Patients increasingly opt to have the healthy breast removed, despite limited benefit
MONDAY, March 14, 2016 (HealthDay News) — The number of U.S. breast cancer patients choosing to have a healthy breast removed has tripled in the past decade, even though this aggressive measure offers no significant survival benefits for women with cancer in one breast, according to a study published online March 8 in the Annals of Surgery.
Mehra Golshan, M.D., chair of surgical oncology at Brigham and Women’s Hospital in Boston, and colleagues analyzed data from 496,488 women who were diagnosed with stage I, II, or III cancer in one breast and followed for more than eight years. Of those patients, 59.6 percent overall had breast-conserving surgery, one-third (33.4 percent) had the diseased breast removed, and 7.0 percent had their healthy breast removed as well.
Rates of contralateral prophylactic mastectomy increased from 3.9 percent in 2002 to 12.7 percent in 2012. But women who had their unaffected breast removed did not have significantly higher survival rates than those who had breast-conserving surgery, the researchers found. White patients were the most likely to have the healthy breast removed.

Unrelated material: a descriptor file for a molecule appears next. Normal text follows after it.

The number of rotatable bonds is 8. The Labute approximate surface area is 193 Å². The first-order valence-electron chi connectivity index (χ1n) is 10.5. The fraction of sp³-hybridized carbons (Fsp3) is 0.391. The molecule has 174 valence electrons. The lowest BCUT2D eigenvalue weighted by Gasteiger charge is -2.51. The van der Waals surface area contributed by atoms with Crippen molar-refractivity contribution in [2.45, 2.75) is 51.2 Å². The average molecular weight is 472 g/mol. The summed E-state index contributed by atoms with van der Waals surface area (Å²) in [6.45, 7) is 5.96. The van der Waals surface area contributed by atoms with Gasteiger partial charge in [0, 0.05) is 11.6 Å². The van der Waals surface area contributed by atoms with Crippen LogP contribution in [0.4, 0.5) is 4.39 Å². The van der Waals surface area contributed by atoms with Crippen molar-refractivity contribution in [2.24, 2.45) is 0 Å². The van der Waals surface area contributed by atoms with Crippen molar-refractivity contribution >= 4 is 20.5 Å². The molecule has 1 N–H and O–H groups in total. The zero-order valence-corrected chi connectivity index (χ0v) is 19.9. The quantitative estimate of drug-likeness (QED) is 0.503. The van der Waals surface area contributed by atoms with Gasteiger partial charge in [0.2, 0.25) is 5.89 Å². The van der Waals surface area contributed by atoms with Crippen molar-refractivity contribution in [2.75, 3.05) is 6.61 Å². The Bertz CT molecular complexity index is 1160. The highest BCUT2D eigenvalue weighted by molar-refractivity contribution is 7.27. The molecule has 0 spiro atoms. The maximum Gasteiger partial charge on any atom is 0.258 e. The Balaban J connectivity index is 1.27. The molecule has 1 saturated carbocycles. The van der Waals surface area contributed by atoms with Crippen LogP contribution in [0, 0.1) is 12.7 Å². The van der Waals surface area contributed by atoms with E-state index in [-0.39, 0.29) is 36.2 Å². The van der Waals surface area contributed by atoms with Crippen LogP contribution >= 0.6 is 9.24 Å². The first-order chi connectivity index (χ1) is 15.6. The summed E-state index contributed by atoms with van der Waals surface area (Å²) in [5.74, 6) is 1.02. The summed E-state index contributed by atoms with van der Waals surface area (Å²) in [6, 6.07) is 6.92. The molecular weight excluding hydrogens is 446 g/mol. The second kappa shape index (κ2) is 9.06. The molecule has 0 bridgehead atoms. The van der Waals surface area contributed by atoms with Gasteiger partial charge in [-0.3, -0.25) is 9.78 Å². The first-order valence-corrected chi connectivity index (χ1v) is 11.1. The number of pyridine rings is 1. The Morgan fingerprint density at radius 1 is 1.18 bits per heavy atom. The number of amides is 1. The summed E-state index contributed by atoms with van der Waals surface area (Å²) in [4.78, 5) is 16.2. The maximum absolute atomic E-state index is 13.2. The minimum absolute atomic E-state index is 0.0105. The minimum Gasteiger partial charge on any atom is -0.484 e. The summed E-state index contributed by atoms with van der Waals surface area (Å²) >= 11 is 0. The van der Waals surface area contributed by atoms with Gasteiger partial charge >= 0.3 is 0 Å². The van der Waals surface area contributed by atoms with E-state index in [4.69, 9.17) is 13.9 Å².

“Understanding why women choose to undergo contralateral prophylactic mastectomy may create an opportunity for health care providers to optimally counsel women about surgical options, address anxieties, discuss individual preferences, and ensure peace of mind related to a patient’s surgical choice,” Golshan said in a hospital news release.
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